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Grapevine : March 2011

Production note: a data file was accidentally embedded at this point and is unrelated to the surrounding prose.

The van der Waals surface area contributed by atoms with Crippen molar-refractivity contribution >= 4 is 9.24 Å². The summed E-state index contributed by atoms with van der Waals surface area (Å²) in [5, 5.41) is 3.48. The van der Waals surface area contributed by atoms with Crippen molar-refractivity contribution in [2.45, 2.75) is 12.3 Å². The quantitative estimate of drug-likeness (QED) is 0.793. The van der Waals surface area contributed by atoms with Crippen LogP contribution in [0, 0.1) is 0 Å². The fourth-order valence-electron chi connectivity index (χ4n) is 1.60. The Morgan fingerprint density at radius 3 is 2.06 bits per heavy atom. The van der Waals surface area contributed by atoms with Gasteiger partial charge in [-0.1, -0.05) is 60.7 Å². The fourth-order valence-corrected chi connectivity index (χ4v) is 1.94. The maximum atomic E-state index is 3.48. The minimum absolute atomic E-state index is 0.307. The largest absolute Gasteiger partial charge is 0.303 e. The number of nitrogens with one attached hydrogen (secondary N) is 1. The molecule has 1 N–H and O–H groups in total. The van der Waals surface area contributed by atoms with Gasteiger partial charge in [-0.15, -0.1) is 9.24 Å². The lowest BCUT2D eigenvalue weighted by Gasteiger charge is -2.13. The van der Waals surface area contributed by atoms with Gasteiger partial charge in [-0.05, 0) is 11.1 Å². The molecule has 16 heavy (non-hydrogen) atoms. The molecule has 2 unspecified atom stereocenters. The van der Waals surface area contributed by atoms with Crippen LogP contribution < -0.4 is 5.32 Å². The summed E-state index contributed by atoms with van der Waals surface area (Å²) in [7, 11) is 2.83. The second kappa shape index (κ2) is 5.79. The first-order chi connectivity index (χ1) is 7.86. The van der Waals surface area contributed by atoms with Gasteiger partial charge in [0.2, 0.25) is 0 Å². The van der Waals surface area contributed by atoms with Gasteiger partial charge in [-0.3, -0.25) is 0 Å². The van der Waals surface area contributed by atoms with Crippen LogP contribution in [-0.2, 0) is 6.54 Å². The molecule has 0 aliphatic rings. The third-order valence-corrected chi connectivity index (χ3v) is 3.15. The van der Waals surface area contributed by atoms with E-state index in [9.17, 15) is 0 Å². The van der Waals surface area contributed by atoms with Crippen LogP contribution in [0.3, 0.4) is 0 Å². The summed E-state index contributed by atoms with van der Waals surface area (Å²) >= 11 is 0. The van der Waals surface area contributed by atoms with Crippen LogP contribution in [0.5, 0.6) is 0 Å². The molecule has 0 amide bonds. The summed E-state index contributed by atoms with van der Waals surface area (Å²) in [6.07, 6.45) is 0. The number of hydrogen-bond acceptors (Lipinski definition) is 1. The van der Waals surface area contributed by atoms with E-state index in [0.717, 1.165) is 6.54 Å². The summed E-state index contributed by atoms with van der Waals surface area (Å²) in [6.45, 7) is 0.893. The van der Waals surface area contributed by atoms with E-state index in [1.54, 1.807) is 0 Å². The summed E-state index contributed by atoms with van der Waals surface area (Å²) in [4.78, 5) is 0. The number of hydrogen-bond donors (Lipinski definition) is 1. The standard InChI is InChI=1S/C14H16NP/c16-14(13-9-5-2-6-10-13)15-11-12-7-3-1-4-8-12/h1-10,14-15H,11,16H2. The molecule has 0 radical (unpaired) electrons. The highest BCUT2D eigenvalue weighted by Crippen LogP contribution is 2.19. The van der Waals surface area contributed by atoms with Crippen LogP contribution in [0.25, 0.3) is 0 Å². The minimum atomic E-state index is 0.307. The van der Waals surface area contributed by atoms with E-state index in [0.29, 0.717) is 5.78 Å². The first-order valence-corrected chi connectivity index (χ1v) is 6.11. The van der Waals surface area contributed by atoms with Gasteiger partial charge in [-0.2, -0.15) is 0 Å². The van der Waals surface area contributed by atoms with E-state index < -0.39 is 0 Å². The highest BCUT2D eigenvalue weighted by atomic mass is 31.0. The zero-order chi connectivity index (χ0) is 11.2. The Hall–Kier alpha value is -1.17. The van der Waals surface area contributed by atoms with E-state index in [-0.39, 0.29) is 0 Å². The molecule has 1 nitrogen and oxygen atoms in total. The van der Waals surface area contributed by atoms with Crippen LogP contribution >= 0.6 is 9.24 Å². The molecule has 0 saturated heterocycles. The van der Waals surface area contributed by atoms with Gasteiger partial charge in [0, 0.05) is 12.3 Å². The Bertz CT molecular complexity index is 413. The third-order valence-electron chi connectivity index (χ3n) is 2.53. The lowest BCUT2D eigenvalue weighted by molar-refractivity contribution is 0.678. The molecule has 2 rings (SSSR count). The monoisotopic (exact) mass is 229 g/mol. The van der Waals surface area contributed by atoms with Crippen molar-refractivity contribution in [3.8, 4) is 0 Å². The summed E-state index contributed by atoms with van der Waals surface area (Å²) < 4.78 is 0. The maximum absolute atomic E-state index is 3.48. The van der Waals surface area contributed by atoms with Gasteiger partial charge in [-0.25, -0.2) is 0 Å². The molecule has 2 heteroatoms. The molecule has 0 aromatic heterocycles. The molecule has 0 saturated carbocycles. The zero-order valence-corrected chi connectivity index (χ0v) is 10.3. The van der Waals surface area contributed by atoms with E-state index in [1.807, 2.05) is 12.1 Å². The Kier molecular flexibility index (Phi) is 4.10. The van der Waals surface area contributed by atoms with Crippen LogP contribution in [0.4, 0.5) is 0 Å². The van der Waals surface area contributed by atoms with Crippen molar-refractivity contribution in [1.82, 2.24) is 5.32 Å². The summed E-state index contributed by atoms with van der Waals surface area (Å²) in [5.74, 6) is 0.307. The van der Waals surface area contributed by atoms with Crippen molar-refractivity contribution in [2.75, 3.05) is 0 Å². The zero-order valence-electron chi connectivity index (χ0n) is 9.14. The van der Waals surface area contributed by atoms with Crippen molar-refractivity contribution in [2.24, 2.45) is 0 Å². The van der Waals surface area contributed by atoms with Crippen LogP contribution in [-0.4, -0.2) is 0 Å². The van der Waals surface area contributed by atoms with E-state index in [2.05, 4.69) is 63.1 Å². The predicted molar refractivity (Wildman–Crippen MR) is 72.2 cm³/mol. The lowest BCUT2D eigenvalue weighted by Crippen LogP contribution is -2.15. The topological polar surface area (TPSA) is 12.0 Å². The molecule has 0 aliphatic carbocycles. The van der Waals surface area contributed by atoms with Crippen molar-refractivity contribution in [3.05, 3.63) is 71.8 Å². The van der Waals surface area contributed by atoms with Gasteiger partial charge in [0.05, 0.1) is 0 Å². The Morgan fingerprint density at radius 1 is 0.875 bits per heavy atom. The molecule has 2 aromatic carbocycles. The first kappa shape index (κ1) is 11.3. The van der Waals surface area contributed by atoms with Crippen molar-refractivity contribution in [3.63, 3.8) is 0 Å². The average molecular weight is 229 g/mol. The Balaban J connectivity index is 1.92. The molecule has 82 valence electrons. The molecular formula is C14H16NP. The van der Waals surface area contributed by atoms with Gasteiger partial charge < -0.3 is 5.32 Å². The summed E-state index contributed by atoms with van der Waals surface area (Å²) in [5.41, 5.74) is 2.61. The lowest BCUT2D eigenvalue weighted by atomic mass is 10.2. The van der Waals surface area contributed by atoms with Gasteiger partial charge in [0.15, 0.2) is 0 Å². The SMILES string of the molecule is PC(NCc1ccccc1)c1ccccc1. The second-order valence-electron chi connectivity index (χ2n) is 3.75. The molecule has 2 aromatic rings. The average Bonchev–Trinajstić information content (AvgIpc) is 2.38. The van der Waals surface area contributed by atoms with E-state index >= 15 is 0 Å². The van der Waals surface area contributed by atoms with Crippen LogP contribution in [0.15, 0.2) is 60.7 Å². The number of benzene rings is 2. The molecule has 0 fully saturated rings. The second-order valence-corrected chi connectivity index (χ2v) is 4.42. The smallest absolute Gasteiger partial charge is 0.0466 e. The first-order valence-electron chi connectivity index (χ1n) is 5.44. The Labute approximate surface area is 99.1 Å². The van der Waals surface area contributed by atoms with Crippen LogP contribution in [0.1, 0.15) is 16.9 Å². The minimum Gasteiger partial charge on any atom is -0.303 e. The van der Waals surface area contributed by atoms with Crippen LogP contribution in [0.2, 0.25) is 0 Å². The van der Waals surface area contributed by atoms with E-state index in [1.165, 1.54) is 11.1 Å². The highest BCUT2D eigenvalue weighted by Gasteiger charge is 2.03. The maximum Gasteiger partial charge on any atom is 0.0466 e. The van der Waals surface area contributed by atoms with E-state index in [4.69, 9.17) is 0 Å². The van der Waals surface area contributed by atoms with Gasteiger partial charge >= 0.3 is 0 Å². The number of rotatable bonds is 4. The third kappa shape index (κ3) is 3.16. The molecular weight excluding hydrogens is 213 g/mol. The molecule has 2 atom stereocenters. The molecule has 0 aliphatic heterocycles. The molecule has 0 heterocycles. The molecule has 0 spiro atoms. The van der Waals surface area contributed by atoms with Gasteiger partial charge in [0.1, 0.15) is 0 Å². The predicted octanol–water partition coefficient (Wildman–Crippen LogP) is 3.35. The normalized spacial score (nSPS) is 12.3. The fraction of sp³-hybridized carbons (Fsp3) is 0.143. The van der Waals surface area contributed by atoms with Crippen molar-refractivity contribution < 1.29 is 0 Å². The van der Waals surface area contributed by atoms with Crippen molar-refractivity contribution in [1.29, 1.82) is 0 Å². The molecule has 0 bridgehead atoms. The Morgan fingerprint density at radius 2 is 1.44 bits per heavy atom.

32 March 2011 perceived unworthiness and low self-esteem. It wasn't long before alcohol consumed my life and my being. Gone were the days when drink- ing meant fun, laughter and sex. Gone were the times when drink- ing meant hanging with girlfriends and friends, skipping class, getting the giggles and mak- ing fun of people. I had crossed a line; those fun, happy times of drinking were permanently over and would never return, no matter how much time and money I spent or how much alcohol I drank to retrieve them. ey were never to come back, nor anything close to them in the way of fun, jovial- ity or comfort. I was an alcoholic. Once a pickle, never a cucumber again. A er years of being di erent, isolating and OVER my years inAAIhave had the op- portunity to attend jail and prison meetings in three di erent states. When I moved home to North Caro- lina in 2004 I was happy to be able to attend corrections meetings in this state as well. ere is a men's minimum-security prison here in my hometown and I became one of the outside sponsors for its weekly AA meet- ing. Because it is a minimum-security facility, many men are serving short sentences or have achieved minimum- security status a er serving time in a higher-security pris- on. Some are nearing their release dates, so the turnover of the men attending the AA meetings is fairly high. A few fortunate inmates at this facil- ity are permitted to attend outside meetings with an AA sponsor. Because of the turnover, I usu- ally take three or four di erent men to the outside meetings each year. Last Friday night was the first time I took Grant F. to an outside meet- ing. About the only things I knew about Grant were that he attended the prison AA meeting regularly, one of the inmates I sponsor recommend- ed him, he sounded like he has been sober for a while and he was currently serv- ing as an o cer of his group. When I picked up Grant at the pris- on I noticed that he was wearing a kufi. (Kufis are traditional skull caps worn by Muslim men.) As we pulled up to our AA building I noticed that Pam B., our "Cookie Lady," was carry- ing in some freshly baked cookies for our meeting. I told Grant Prayer was a big part of his religion. RELIGIOUS INDIFFERENCE